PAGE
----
If there’s one truism in business, it’s that sometimes things go wrong.
Mistakes are made. Plans fail. Fate intervenes.
Perhaps a customer’s car is dented or crashed. Or essential parts don’t get ordered or don’t turn up on time. Perhaps a major piece of equipment gets broken. Or a customer is just really angry and nothing you say or do seems to fix it.
When “bad stuff” happens, it can be angering and costly. Tempers flare, blame gets metered out and words are said. In the moment, that might make you feel better, but does it actually make the situation any better?
Experts recommend moving on quickly
“We must get over it and move on,” he said.
“There’s nothing you can do about it. It happened—and now you have a choice. You can let it bother you. Let it fester inside of you. Let it impact your mood. Let it ruin your day or your week. Make you irritable and not pleasant to be around. Or you can get over it and move on!”
It’s part of the art of good leadership and it’s part of the art of good customer service. It’s also sometimes easier said than done!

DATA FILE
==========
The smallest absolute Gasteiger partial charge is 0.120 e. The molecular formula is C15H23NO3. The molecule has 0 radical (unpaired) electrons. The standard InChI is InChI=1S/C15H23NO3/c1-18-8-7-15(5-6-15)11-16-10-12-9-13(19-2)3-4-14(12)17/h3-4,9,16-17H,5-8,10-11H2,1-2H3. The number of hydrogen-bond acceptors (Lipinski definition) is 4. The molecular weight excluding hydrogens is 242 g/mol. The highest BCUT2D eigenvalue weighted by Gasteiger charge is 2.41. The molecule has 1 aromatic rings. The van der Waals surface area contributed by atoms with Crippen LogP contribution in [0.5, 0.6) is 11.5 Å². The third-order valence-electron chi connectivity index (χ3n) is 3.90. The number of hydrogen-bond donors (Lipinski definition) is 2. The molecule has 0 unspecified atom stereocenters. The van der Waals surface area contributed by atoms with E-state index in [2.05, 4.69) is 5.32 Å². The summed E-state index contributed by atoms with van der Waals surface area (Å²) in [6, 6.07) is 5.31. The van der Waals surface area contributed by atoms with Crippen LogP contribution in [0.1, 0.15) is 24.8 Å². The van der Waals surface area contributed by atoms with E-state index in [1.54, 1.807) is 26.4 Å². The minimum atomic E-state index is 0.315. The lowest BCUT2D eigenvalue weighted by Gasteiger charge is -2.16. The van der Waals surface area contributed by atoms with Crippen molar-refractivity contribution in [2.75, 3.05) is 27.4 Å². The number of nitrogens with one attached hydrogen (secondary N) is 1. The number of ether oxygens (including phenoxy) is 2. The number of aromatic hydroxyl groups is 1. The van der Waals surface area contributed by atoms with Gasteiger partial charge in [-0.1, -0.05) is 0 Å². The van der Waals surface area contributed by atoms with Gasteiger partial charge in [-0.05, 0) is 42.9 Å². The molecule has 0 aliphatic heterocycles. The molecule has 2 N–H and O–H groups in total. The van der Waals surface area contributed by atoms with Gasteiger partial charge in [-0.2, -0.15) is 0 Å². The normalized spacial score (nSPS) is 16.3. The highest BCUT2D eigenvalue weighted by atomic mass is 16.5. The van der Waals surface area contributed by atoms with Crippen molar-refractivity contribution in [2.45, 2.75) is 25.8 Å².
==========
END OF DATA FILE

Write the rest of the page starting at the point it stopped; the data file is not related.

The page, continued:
Here are some principles to keep in mind next time “bad stuff” happens, to help you move on quickly.
1. Positivity fuels productivity
Nothing dents productivity in a team quite like negativity. Whatever the situation, acknowledge what happened but stay as positive as possible. It’s a good way to rally the team and keep everyone working towards your business goals.
2. Choose results over excuses
When you focus on excuses and blame, you’re not focused on the past and you’re not making the changes necessary to improve. Staying focused on the results you want to achieve is a far more constructive use of your time.
3. Failure is the mother of success
So, your apprentice accidentally scratches a customer’s car. What can you learn from it so it never happens again? Can you introduce a new system or procedure or invest in a piece of equipment, to ensure everything runs efficiently in the future?
4. Hold true to your values
Remember the values you hold dear, why you first wanted to go out on your own and start a workshop. If you feel like you’ve lost your way, return to those values and make the changes required to get back on track. Let those values inform every choice you make going forward.
Whether it’s a difficult customer, a team member who’s done something infuriating, or “an act of God”, Shep says it’s important to make sure it doesn’t impact on the experience of the next customer you serve.
“The concept of ‘moving on’ goes beyond customer service,” he said. “Whether you have to deal with a difficult customer or another negative situation, you must realise that when it’s over, it’s over. Time to move on.”